U.S. infrastructure is aging. Roads wear down. Power grids face greater demands. A growing percentage of bridges are more than 50 years old. In addition, researchers project that climate change is causing more extreme and more frequent severe weather events, further threatening critical infrastructure.

Meanwhile, the American Society of Civil Engineers estimates a $2.59-trillion (and growing) investment gap between what’s needed for infrastructure in the next 10 years and what will actually be spent. 

But with a monumental amount of infrastructure in need of repair, replacement or otherwise improved resilience, how can anyone figure out what to do first? 

A new book published by ASCE hopes to help answer that question.

“Impacts of Future Weather and Climate Extremes on United States Infrastructure: Assessing and Prioritizing Adaptation Actions” was prepared by the Task Committee on Future Weather and Climate Extremes. It proposes steps and questions to help prioritize projects to improve infrastructure resilience, looks at threats that extreme weather events pose to infrastructure and assesses the state of various sectors.

The 180-page book highlights the interdependence between different infrastructure sectors and examines how the fragility of one piece of infrastructure can have cascading impacts. 

There is a growing list of examples of these problems. Mari Tye, book lead author and a project scientist at the National Center for Atmospheric Research who has also worked as a civil engineer, pointed to the February 2021 Texas winter storms that, as ENR previously reported, froze natural gas gauges at wellheads, causing a shortage at power plants.

That left millions of homes and businesses without power for weeks. Texas officials have linked more than 200 deaths to the winter storms via hypothermia, car crashes, carbon monoxide poisoning, falls, fire and other causes.

The effects were even felt beyond Texas, as freeze-offs at natural gas wells caused the largest monthly drop in U.S. natural gas production on record.

“It just had a knock-on effect on everything else,” Tye says of the Texas storm. “Probably the biggest point we make is, everything is so interdependent that you can’t pick one [infrastructure component] or the other, because it’s either dependent on something else or it will have so many cascading impacts if it goes down.”

To look at the state of different infrastructure sectors, the committee broke them down into five broad categories, rather than the 18 ASCE uses for its annual infrastructure report cards: energy transmission, storage and distribution; transportation; drinking water and wastewater; water storage and flood protection; and navigation, ports and harbors.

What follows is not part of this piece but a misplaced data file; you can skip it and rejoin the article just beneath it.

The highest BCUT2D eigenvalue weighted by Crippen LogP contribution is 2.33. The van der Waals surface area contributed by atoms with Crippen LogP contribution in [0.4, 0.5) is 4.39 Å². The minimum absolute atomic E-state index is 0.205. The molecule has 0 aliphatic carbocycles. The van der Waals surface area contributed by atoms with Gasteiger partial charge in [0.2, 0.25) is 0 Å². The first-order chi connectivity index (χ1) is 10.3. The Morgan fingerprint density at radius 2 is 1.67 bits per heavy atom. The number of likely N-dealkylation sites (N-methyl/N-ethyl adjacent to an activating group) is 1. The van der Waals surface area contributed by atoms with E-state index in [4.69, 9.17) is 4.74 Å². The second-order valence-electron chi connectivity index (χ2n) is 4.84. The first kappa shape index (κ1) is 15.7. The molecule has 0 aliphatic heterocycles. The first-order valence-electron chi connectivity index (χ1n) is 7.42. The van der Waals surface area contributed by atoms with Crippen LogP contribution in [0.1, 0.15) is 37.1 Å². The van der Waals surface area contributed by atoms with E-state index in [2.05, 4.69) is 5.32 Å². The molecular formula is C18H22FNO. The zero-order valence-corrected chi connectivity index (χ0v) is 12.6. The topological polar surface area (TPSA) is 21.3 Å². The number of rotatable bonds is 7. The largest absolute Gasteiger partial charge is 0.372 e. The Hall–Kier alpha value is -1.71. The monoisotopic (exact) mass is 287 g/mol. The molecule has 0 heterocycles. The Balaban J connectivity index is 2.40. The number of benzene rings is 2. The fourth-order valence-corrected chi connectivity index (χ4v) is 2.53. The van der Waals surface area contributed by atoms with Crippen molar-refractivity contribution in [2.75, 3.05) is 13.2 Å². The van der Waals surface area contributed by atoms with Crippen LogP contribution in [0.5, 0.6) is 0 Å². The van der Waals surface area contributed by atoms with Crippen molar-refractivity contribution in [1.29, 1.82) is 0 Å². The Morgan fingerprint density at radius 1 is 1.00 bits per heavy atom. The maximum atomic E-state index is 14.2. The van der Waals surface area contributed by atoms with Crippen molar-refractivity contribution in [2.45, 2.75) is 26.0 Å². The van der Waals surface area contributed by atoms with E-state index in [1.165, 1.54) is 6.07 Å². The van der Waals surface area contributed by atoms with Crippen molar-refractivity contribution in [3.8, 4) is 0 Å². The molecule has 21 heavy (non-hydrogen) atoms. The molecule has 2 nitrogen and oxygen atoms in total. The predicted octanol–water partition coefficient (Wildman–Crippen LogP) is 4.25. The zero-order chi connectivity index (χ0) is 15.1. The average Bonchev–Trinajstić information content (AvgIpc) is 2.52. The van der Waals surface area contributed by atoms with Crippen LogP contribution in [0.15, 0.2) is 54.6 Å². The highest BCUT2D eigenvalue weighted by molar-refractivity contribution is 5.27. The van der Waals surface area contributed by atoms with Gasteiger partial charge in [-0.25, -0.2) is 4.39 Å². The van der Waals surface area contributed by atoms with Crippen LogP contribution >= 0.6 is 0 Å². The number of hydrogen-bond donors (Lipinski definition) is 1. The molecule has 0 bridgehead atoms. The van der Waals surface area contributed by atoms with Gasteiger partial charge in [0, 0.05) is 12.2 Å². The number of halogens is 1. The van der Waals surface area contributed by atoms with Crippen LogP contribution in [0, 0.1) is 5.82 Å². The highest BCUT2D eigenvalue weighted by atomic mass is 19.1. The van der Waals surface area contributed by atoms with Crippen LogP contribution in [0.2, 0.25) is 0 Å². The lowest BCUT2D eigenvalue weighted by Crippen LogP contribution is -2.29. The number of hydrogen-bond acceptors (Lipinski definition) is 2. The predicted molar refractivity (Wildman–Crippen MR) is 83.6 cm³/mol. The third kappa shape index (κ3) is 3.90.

“We decided that, if we add climate change to those grades, everything would be an F, and that doesn’t help anybody.,” says Jason Giovannettone, book co-author and a senior engineer and meteorologist at consulting firm Dewberry.

Rather than looking just at the current state of those sectors, the committee discussed factors such as potential impacts of climate change, current resilience and vulnerabilities, readiness to adapt and their interdependencies with other infrastructure sectors.

“Even if one sector is fairly healthy with regard to climate change — which none of them are, but just to say hypothetically — but then that sector depends on another sector that isn’t prepared for climate change, it makes that healthy sector vulnerable,” Giovannettone says.

Priority Projects

The book also looks at ways to prioritize climate-adaptation projects in light of those infrastructure interdependencies and the adaptive capacity different solutions may offer. Prioritization of projects will be unique in different areas depending on their specific exposure to climate change.

But there is a common step-by-step approach that “Impacts” sets out, asking questions about the greatest sensitivities and potential risk reductions to climate change indicators.

What are the interdependencies between local infrastructure sectors, and where could there be cascading impacts? What are the benefits and costs in financial, social and environmental terms? There are many factors in play.

To help ensure all those factors are considered, the book encourages professionals working on infrastructure projects to get out of their silos. Tye pointed to a theoretical example of an aging levee.

She says that just as bringing in a contractor at the design phase of a project can save time and money down the road, involving policymakers, land planners, climate scientists and the people who will be directly affected by the project can have big benefits.

“They may have a different flavor of risk that they are willing to accept,” she says. “It might turn out this enormous flood levee you want to build isn’t what they want in the first place.”

Tye also emphasizes that climate science and climate change effects on infrastructure should be taught at the undergraduate level in a way that promotes multidisciplinary thinking. Undergrads studying engineering now will be tasked with solving many of these infrastructure problems, she says.

“We need to give them the tools and the resources to understand and to be able to facilitate those collaborative conversations and minimize that silo concept, so they go in there with an open mind and a better understanding of all the other players who are working with them,” she says.